There’s nothing common about the Raving Knaves
Tell someone that you play in a punk band and it’s forgivable if the receiver conjures up certain stereotypes. We’ve been flooded with images of rebellious young guys with mohawks, leather jackets and more tattoos than brains for decades now, but what if a group of respectable, middle-aged guys make the claim? David McLean, Danny Bayer and Adrian Foltz, collectively known as the Raving Knaves (www.myspace.com/theravingknaves), may not necessarily pass the punker look test, but it only takes one look at their r’sum’s to know that they’ve paid their dues. When McLean isn’t playing the ad game as the head of Greensboro agency King’s English, he’s splitting time between the Knaves and another band, the garage-pop Sin Tax (syntax, get it?). Bassist Bayer spent some time playing demonstrations and rallies as a member of Boxcar Bertha, while Foltz drummed for psychedelic garage-rockers the Droogs in Los Angeles to round out the threesome’s punk pedigree.
Those dues, however, are not necessarily the ones that land the big arena shows, or even the occasional club date, and their histories don’t involve major recording contracts. Instead, the Raving Knaves make no qualms about their individual daytime preoccupations being priority one. Yet, there’s something to be said about the dignity of holding a regular profession five days a week, yet still playing steady gigs of original material on the side. There’s even more to be said about doing it for 30 years and counting, almost as if it’s a means to living out a part-time rock reverie. Take their recent St. Patty’s Day date at Caf’ Pasta, for example. The power trio was sequestered atop the split level dais overlooking the bar and blaring out over what’s normally merely a quasi-attentive crowd for live acts. Many obviously came explicitly to hear their brand of early ’70s Brit punk, while only a few others milled about at the bar before heading to their next Irish-themed destination. But being a band whose front man puckishly wears women’s clothing onstage on occasion, the Raving Knaves seem unconcerned with performing as a commercial venture. “I’d much rather play for free in places where people are listening than get paid in those where they aren’t,” said Bayer. The band started as a quartet in late 2007 with a keen interest in the punk rock of the late ’70s. Drummer Andy Foster and guitarist Chris Micca left due to other obligations, as Micca was splitting time between the Knaves and the Malamondos. So McLean and Bayer organized with Foltz, who had just moved back to the area after 25 years in Los Angeles. Losing a band member undoubtedly changed the group dynamic, but McLean says that it hasn’t affected the health of their music one bit. “We’re real lean, so we can change things up rather quickly if we need to,” said McLean. “We have a very compact 12-song original set, though we added two covers to stretch it out a little.” Even if a decrease in numbers resulted in greater agility, it doesn’t mean their depth of sound has suffered one bit. Like any classic punk act, they play fast and put forth a wall of overpowering, yet melodic sound. They draw their primary influences from British second-wave punk and though the likes of Lou Reed and Iggy Pop are also deeply entrenched in their sound, it’s no fluke that McLean’s style is derived from the era in which he first started writing music. “It kind of dates me, but to me that’s about a little bit of what rock is about.”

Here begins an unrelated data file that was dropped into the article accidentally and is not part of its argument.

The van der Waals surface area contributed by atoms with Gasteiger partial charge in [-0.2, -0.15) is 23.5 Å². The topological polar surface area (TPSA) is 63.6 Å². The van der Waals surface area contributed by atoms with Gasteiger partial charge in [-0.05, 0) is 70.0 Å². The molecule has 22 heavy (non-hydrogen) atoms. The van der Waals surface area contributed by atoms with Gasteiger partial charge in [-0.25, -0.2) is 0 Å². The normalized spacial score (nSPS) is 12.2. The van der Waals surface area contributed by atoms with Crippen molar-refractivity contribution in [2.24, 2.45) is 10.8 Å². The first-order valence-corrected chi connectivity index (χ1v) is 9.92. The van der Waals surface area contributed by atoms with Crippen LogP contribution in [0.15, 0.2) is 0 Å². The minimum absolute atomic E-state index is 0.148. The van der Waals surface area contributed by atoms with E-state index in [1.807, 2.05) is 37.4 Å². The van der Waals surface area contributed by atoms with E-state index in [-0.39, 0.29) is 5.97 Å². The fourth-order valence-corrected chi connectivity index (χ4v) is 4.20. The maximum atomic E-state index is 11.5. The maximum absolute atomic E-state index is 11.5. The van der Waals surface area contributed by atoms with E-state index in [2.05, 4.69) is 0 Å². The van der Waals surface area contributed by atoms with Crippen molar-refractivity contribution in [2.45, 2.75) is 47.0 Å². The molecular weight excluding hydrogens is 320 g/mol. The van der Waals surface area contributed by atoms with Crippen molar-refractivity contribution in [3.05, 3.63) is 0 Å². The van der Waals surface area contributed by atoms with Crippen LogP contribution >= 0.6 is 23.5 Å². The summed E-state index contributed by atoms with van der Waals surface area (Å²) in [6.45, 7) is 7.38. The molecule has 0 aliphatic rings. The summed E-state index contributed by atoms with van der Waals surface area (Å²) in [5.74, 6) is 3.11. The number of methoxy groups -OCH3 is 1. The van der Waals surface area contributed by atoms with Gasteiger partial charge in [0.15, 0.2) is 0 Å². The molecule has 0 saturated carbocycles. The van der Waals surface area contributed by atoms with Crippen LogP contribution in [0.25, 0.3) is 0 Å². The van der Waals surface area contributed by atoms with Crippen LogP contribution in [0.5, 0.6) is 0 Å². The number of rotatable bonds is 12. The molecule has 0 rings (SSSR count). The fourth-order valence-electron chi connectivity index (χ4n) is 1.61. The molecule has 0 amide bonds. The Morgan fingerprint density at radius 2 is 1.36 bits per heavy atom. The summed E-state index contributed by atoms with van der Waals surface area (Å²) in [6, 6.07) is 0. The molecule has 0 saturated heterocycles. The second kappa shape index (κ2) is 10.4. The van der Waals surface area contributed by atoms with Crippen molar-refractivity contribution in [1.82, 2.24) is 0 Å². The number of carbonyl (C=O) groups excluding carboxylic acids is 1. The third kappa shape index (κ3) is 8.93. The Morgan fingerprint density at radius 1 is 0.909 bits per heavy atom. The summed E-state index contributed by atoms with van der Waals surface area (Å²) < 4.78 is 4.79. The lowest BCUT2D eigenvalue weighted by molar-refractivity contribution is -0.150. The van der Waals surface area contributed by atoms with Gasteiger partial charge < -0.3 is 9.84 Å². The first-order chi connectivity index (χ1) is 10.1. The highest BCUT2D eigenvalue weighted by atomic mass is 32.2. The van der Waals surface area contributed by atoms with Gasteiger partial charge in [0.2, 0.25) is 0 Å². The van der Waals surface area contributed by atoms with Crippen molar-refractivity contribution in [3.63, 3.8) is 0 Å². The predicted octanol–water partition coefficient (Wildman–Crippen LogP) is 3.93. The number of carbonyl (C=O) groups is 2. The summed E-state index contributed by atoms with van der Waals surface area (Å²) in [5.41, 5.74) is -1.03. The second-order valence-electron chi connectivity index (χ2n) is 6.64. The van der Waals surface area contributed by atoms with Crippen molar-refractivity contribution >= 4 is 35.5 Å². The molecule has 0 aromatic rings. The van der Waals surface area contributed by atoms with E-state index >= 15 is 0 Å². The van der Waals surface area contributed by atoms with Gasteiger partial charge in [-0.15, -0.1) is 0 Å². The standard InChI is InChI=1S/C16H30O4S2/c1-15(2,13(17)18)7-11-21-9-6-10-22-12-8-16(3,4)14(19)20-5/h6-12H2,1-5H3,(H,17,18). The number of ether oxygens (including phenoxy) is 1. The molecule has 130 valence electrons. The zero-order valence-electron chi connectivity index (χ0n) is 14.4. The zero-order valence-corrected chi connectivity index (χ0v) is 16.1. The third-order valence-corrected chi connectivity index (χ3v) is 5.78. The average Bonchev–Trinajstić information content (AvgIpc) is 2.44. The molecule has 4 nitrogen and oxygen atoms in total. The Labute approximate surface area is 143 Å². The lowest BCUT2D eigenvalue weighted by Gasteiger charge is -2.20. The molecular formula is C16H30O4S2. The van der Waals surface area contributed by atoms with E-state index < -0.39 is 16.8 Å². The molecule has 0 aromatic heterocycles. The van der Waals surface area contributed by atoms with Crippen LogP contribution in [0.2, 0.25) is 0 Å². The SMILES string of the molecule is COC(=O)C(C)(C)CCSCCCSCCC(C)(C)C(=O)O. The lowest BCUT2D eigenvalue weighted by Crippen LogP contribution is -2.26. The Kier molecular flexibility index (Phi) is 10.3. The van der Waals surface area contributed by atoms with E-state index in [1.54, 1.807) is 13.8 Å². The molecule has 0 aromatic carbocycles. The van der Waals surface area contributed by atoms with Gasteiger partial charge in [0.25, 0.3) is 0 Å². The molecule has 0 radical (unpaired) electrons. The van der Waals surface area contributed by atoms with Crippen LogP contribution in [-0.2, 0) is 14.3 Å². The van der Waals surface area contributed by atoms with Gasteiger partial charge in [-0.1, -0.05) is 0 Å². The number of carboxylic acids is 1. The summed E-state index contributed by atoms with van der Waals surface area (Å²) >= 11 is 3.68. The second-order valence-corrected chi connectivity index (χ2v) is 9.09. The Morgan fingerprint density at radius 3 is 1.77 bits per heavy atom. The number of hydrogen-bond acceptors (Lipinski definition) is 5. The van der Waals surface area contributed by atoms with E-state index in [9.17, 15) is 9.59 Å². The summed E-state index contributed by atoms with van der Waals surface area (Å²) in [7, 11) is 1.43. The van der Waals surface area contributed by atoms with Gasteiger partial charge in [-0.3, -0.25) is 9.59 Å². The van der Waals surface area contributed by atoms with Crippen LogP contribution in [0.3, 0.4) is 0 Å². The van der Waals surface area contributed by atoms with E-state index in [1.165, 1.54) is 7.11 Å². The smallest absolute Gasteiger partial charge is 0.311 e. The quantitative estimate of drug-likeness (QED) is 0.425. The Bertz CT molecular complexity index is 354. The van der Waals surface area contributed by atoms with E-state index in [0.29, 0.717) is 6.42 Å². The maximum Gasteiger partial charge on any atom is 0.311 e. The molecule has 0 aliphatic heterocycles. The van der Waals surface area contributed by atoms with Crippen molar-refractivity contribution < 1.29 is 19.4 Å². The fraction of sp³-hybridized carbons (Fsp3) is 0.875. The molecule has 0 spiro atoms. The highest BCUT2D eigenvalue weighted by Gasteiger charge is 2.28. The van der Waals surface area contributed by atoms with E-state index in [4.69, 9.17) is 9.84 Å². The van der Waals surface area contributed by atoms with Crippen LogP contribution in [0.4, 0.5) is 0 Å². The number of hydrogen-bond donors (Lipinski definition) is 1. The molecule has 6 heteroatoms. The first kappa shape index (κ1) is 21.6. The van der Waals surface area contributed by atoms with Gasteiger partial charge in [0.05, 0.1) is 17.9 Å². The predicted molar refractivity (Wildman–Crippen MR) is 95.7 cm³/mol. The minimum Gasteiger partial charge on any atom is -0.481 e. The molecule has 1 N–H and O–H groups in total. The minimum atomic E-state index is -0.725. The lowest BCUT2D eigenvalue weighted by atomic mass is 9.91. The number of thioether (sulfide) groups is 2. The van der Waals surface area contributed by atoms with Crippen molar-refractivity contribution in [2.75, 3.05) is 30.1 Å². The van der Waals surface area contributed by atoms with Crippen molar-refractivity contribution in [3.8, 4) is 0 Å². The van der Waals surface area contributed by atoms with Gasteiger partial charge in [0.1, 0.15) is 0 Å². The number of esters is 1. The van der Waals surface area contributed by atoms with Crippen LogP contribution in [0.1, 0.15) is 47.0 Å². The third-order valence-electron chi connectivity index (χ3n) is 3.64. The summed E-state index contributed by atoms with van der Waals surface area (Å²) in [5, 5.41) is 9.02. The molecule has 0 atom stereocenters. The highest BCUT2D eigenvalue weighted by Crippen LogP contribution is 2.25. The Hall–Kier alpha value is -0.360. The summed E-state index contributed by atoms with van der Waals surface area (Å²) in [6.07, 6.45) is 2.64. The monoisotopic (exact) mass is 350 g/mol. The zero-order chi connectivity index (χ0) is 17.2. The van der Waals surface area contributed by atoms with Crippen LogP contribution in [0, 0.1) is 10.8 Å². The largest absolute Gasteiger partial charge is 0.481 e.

The Raving Knaves’ next performance will be April 24 at Solaris.